Blues down Sharks to even Western Conference finals series
San Jose, Calif. — Changing goaltenders gave the St. Louis Blues a spark. Changing their style of play helped them even up the Western Conference final at two games apiece.
Troy Brouwer and Kyle Brodziak each scored twice, Jake Allen stopped 31 shots in his first start of the postseason and the Blues bounced back from consecutive shutout losses to beat the San Jose Sharks 6-3 in Game 4 on Saturday night.
"I thought we went back to our roots, what made us successful all throughout the regular season the first two rounds of the playoffs," Brouwer said. "We were able to get pucks deep, we were able to create chances from below the goal line rather than trying to create stuff off the rush."
Coach Ken Hitchcock hoped the change in goalie from Brian Elliott would help his dormant offense and the move paid off as the Blues controlled the play from the start of Game 4.
Brouwer and Jori Lehtera scored in the first period and the Blues rolled after getting dominated the previous two games when they were outscored 7-0. Alex Pietrangelo added an empty-netter to seal it.
"He gave us exactly what we needed," Hitchcock said about Allen. "He's a competitive son of a gun. We needed a battler in there. We needed somebody to really help us play better defense. We played with more passion in front of him in our own zone because I made the goalie change. I had to make that decision."
Now it will be up to San Jose to reverse the momentum in Game 5 on Monday night in St. Louis.
Martin Jones, who became the first Sharks goalie with consecutive playoff shutouts, was pulled midway through the second period after allowing four goals on 19 shots. James Reimer allowed one goal on seven shots in his first action of the playoffs.
Joe Pavelski set a San Jose franchise record with his 10th goal of the postseason. Chris Tierney and Melker Karlsson also scored in the third for the Sharks, but it wasn't enough as San Jose went 0 for 5 on the power play and allowed a short-handed goal.
"We weren't as sharp as we could have been early," Sharks captain Joe Pavelski said. "We created a few chances, but we don't get enough off it. We just really need to be sharp."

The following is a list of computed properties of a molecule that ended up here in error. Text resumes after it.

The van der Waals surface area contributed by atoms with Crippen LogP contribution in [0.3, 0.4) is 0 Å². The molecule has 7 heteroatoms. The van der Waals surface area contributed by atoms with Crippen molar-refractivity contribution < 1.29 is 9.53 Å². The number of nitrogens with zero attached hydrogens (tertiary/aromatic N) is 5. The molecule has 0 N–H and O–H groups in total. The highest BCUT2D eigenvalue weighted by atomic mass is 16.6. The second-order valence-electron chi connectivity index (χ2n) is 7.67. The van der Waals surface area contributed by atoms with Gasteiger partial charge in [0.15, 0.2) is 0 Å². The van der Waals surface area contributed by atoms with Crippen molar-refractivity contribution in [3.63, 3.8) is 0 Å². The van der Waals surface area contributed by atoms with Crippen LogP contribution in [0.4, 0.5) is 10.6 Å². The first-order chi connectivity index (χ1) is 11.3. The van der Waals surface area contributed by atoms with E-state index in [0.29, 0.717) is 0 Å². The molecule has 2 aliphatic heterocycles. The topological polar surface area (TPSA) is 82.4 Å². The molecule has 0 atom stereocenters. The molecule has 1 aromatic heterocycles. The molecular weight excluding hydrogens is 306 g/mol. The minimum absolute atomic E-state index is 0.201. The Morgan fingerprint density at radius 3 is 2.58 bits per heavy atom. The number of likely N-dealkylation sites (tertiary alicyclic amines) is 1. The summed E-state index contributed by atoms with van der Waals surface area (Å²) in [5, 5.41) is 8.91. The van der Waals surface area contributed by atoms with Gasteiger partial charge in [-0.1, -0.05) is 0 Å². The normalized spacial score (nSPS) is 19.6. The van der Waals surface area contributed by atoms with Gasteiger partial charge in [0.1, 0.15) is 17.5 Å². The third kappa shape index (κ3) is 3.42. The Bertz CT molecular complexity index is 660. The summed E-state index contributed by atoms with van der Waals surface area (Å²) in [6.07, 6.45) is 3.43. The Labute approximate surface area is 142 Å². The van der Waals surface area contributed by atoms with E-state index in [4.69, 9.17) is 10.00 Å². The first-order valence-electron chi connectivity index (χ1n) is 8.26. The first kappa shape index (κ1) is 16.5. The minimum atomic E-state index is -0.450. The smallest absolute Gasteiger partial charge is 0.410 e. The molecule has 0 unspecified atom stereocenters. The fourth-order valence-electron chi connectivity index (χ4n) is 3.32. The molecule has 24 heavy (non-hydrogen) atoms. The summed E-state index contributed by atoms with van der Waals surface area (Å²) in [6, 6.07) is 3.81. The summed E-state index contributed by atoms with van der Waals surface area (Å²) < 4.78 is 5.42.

St. Louis took control early in the second period after it seemed like San Jose had gained momentum from killing a two-man advantage and then drawing a penalty from the Blues.
But the power play that looked so lethal for most of the playoffs was not clicking this game. The Sharks struggled to set up in the offensive zone and gave up a pair of two-on-one chances the other way. The second of those came after an errant pass from Joe Thornton and St. Louis capitalized when Brodziak took a pass from Jaden Schwartz and beat Jones to make it 3-0.
Brodziak struck again a few minutes later off a pass from Dmitrij Jaskin to end Jones' night.
"We hung him out to dry tonight," Sharks forward Tommy Wingels said. "He made some big saves there and he gave us a chance. But we kept giving them more opportunities. Odd-man rushes and open guys around the net and that's certainly not on Jonesy at all. It's on every guy in front of him."
The Blues then cruised to the win that has them the closest they have been to the Stanley Cup final since losing a seven-game conference final to Calgary in 1986.
The Sharks played with a series lead in the conference final for the first time ever but now find themselves tied after four games, just as they were in their first trip in 2004 when they lost to Calgary in six.
Along with giving Allen the start, Hitchcock put the struggling Robby Fabbri and Vladimir Tarasenko on the same line with Lehtera and put defenseman Joel Edmundson back in the lineup after benching him in Game 3.
The changes paid dividends as the Blues got off to a fast start. They hemmed the Sharks in their own zone with a strong forecheck and took a 2-0 lead after one, ending a scoreless drought of 156:59 dating back to the second period of Game 1.
"He's got combinations in his head for a long time and the beauty of our team is that we can go a number of different ways with it," defenseman Kevin Shattenkirk said. "I think that's why we're able to adjust on the fly and handle it."